Interview: Simian Mobile Disco
Wed, 10 Oct 2007 09:41:54
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James Ford is a very busy man. As a highly in-demand producer, the British musician is responsible for perfecting an impressive batch of great records coming out of the UK right now. Take, for example, the coveted Mercury Prize-winning debut by Klaxons, Myths of the Near Future, which, despite the nu-rave pigeonholing, barely sounds like anyone else in the running—even Bjork has acknowledged their innovation by selecting them as her support act. Yup, even Bjork.
But we're not here to discuss Ford's day job. As one-half of the electronica duo Simian Mobile Disco (the other member being James Shaw, or "Jas," as he's affectionately known), this producer's night job is equally impressive. In fact, it has recently overshadowed his invaluable knob-twiddling. Rising out of the ashes of the electro-rock band Simian, the reputable twosome crafted the critically acclaimed electronica debut Attack Decay Sustain Release into an impressive dance album that calls old-school into session. We caught James on the phone despite his hectic schedule to talk about the Mercury Prize and how lyrical substance is overrated.
Where are you now?
I'm in my hotel room. We're staying in a Best Western, though, but still a hotel as opposed to sleeping on a bus with the constant rumbling beneath us.
Best Western, eh?
Living in style. Living the dream.
What's your live performance like? Are you standing there and checking your email on your laptops?
We try to make it an actual live experience and stay away from the laptop thing. We're apt to change the structure of the songs based on the audience response and staying malleable. We've also got a huge light show. It's quite a hassle but, to be frank, we're trying to prevent this from becoming standard.
Your previous band Simian was a conventional rock band and your new record as Simian Mobile Disco is as un-rock as you can get. Where did it all change for you?
Well, Jas and I were really into electronic before we were listening to the rock music. We loved the Aphex Twin and the Warp label aesthetic. We actually saw Simian as a combination of rock and that electronic flavor, so SMD is a progression.
You just produced the Klaxons record and they won the Mercury Prize. Congratulations!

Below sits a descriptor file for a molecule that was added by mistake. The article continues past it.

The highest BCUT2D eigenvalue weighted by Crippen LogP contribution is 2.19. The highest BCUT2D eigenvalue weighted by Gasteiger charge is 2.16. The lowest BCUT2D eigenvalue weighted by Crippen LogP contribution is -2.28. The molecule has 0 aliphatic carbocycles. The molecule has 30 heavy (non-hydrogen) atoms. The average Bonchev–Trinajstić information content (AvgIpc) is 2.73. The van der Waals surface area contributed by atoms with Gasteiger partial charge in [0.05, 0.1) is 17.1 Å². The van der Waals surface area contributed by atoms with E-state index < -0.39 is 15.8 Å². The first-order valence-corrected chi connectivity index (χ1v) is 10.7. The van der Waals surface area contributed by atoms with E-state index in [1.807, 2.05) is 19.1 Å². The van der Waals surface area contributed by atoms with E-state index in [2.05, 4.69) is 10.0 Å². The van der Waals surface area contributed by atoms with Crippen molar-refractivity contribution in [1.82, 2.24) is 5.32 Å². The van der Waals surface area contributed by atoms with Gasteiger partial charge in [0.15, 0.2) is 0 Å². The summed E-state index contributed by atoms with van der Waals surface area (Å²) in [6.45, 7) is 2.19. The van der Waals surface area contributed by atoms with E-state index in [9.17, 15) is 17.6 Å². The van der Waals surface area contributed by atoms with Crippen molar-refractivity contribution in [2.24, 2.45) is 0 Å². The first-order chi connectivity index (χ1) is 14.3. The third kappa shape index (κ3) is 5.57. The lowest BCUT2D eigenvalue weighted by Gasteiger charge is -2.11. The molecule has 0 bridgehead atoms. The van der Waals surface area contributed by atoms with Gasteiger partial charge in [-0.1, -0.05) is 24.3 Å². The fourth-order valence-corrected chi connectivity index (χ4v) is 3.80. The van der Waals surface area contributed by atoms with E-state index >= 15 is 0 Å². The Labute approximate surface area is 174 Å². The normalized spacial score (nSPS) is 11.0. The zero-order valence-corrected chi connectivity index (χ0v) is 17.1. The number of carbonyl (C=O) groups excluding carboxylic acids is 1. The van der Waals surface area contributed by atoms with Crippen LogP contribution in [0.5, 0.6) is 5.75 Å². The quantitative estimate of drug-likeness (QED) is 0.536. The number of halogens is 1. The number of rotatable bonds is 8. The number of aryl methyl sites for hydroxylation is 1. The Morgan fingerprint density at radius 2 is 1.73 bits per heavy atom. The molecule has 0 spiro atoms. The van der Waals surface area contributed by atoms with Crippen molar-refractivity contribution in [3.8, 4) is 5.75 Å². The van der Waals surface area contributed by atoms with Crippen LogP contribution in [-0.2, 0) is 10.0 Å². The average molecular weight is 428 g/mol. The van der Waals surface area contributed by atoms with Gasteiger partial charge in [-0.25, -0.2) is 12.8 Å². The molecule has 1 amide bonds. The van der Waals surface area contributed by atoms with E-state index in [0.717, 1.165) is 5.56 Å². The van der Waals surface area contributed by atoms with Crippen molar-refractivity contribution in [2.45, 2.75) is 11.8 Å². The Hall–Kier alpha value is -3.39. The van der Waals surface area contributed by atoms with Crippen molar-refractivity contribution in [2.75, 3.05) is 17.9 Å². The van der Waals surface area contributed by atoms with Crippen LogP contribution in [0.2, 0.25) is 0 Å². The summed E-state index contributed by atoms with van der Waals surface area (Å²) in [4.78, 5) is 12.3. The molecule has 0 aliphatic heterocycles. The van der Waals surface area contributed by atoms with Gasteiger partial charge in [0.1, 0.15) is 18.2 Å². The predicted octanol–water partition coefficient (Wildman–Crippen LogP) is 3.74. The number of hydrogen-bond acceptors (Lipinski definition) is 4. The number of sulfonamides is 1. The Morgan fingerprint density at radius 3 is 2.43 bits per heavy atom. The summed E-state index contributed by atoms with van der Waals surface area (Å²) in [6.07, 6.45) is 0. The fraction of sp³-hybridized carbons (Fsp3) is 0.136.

That was a pretty massive surprise to all of us. I was home, actually—not expecting the win. We all thought Amy Winehouse would take that. I walked immediately out of the house and got a cab to go celebrate.
You've produced the last Arctic Monkeys record, as well as Mystery Jets. Are you like the new Brian Eno?
Your records for the most part all have totally different aesthetics; are you afraid to commit to one sound? And how important is it for you to get along with the artist you're working with?
I would hate to be pigeonholed into one style. I want to do dance, rock, messy sounds and pristine. It's very important to me to keep things fresh, most of all. It would be a bad idea if we didn't get along. Being a producer, a lot of the times, is about making suggestions. You want the band to trust your suggestions. It's not healthy to be a dictator about it.
Is the prize going to make things different for you from here on out?
I don't think things will change much for me. I mean, I'll probably get paid more money and have the chance to pick only strong projects to work on, but aside from that things'll probably be pretty much the same.
What are you working on now?
I can't really talk about it, but I will tell you that I am working on a project with Alex Turner from the Arctic Monkeys. Not so much a solo project—more like a side project.
You've been around as a musician for a while. Tell me about not having success but still persevering in the music industry.
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